Indonesia still feeling the effects of its own '9/11'
Bali has never been able to fully recover from 2002 nightclub attacks
While the world remembers the devastation wrought by the terrorist attacks of 9/11, the bustling nation of Indonesia has never really recovered from its own "9/11," attacks that took one year, one month and one day afterwards. Two hundred and two people were killed in nightclub bombings in the tourist-friendly city of Bali, and Indonesians have been on a high state of alert ever since.
A memorial for the people killed in the 2002 bombings in Bali stands in the original spot of Paddy's Pub, the nightclub where many of the victims died.
Of the people killed, 88 were Australians and 38 were Indonesian citizens. An additional 240 people were injured. Damage to the densely populated residential and commercial district was considerable, destroying neighboring buildings and shattering windows several blocks away. The car bomb explosion left a one meter deep crater.
Members of the violent Islamist group, Jemaah Islamiyah were convicted in connection with the bombings, including three individuals who were sentenced to death.
The physical and mental scars of the survivors and relatives are still painfully present nine years later. Many feel that Indonesia was never truly the same afterwards. Security up until that point was not an important issue. Indonesia is world-renowned for its openness and laid back way of life. Religious harmony in the largely Muslim nation had been seriously tested over the years, but a live-and-let-live attitude was still one of Indonesia's trade marks. This has all changed.
While many Indonesians condemned the killings, many others kept silent or came out in support. U.S. attacks on Afghanistan and Iraq had also contributed to growing anti-western sentiments. It took years and three more bomb attacks in Jakarta to change public sentiments.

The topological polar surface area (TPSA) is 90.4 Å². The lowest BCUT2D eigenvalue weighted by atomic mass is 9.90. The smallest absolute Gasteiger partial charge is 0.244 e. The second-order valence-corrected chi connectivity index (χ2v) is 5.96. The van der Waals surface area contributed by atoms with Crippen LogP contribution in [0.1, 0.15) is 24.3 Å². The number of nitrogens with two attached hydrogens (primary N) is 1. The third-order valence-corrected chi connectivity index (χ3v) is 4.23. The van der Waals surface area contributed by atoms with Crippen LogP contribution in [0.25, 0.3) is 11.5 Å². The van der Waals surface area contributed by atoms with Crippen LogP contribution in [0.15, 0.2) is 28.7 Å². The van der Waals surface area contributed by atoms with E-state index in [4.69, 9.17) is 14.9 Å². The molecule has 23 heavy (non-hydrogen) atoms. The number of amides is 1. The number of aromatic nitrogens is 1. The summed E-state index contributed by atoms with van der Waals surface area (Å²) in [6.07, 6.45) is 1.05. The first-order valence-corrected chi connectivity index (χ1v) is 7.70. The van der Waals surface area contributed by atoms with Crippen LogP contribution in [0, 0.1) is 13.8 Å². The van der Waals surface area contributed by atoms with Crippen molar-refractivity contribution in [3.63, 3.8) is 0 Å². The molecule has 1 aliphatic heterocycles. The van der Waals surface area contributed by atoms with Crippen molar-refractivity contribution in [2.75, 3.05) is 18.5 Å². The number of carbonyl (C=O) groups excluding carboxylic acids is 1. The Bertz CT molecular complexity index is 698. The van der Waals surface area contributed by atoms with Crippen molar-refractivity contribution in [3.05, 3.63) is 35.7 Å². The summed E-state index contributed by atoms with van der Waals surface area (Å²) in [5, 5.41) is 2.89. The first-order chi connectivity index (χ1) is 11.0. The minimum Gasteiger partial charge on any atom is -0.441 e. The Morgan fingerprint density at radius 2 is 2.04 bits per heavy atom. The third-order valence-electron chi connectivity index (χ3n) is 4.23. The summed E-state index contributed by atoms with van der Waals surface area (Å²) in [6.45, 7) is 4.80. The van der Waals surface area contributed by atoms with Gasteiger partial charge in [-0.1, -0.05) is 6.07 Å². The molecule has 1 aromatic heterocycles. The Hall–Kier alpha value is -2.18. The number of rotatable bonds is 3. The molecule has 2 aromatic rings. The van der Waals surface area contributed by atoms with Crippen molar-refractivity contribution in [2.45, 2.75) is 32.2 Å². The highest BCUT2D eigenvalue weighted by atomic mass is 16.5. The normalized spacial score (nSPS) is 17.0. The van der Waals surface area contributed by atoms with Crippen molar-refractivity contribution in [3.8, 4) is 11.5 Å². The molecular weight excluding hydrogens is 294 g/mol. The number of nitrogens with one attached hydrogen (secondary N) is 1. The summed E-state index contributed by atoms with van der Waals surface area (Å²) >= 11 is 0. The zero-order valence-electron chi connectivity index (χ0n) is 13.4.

Terrorism in Indonesia is not as strong as it once was, but new recruits are never far away. A suicide bomber responsible for the most recent attack in Jakarta in July 2009 was an 18-year-old student who had just finished high school.
Regrettably, religious intolerance is on the rise, and according to the most recent surveys, and Indonesia's leadership seems unable to turn the tide.
"In Bali, the bomb site remains a hole in its bustling tourism center, like a broken tooth never replaced," Al Jazeera correspondent Step Vaessen writes.
"That empty field in the heart of Kuta's shopping district reminds visitors of a nightmare that the Balinese long have been trying to forget . As in New York, Bali finds it hard to maintain the spirit of togetherness that was so present just after those bombs changed everything."
© 2011, Catholic Online. Distributed by NEWS CONSORTIUM.
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Pope Benedict XVI's Prayer Intentions for January 2013
General Intention: The Faith of Christians. That in this Year of Faith Christians may deepen their knowledge of the mystery of Christ and witness joyfully to the gift of faith in him.
Missionary Intention: Middle Eastern Christians. That the Christian communities of the Middle East, often discriminated against, may receive from the Holy Spirit the strength of fidelity and perseverance.
Keywords: Bali, terrorism, bombings, radical Islam
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